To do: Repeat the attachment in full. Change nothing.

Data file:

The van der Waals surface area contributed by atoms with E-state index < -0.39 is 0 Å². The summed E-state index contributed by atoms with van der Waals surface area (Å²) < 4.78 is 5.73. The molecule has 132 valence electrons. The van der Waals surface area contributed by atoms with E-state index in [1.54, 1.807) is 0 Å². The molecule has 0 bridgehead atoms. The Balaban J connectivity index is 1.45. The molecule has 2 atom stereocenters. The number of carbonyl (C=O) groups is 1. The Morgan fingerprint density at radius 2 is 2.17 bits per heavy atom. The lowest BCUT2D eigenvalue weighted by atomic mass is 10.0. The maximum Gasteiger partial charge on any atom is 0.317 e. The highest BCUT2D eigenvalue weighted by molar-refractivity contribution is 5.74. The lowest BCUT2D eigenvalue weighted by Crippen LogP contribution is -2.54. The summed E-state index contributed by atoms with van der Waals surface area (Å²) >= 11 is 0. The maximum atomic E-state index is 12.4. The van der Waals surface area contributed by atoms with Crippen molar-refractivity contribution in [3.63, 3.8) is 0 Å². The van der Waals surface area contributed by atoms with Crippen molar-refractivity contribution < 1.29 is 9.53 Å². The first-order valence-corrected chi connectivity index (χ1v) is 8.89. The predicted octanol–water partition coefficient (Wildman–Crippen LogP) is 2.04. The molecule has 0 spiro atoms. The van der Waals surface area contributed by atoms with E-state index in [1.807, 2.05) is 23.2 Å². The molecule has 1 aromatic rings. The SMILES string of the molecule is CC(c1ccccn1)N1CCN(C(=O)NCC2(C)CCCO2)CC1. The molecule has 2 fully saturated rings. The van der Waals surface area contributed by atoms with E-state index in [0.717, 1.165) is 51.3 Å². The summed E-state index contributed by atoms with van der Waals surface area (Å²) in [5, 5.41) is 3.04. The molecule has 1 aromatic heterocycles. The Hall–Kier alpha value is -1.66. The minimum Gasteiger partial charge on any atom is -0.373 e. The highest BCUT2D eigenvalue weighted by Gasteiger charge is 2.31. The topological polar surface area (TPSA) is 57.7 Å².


The van der Waals surface area contributed by atoms with E-state index < -0.39 is 0 Å². The summed E-state index contributed by atoms with van der Waals surface area (Å²) < 4.78 is 5.73. The molecule has 132 valence electrons. The van der Waals surface area contributed by atoms with E-state index in [1.54, 1.807) is 0 Å². The molecule has 0 bridgehead atoms. The Balaban J connectivity index is 1.45. The molecule has 2 atom stereocenters. The number of carbonyl (C=O) groups is 1. The Morgan fingerprint density at radius 2 is 2.17 bits per heavy atom. The lowest BCUT2D eigenvalue weighted by atomic mass is 10.0. The maximum Gasteiger partial charge on any atom is 0.317 e. The highest BCUT2D eigenvalue weighted by molar-refractivity contribution is 5.74. The lowest BCUT2D eigenvalue weighted by Crippen LogP contribution is -2.54. The summed E-state index contributed by atoms with van der Waals surface area (Å²) >= 11 is 0. The maximum atomic E-state index is 12.4. The van der Waals surface area contributed by atoms with Crippen molar-refractivity contribution in [3.63, 3.8) is 0 Å². The van der Waals surface area contributed by atoms with Crippen molar-refractivity contribution < 1.29 is 9.53 Å². The first-order valence-corrected chi connectivity index (χ1v) is 8.89. The predicted octanol–water partition coefficient (Wildman–Crippen LogP) is 2.04. The molecule has 0 spiro atoms. The van der Waals surface area contributed by atoms with E-state index in [1.807, 2.05) is 23.2 Å². The molecule has 1 aromatic rings. The SMILES string of the molecule is CC(c1ccccn1)N1CCN(C(=O)NCC2(C)CCCO2)CC1. The molecule has 2 fully saturated rings. The van der Waals surface area contributed by atoms with E-state index in [0.717, 1.165) is 51.3 Å². The summed E-state index contributed by atoms with van der Waals surface area (Å²) in [5, 5.41) is 3.04. The molecule has 1 aromatic heterocycles. The Hall–Kier alpha value is -1.66. The minimum Gasteiger partial charge on any atom is -0.373 e. The highest BCUT2D eigenvalue weighted by Gasteiger charge is 2.31. The topological polar surface area (TPSA) is 57.7 Å².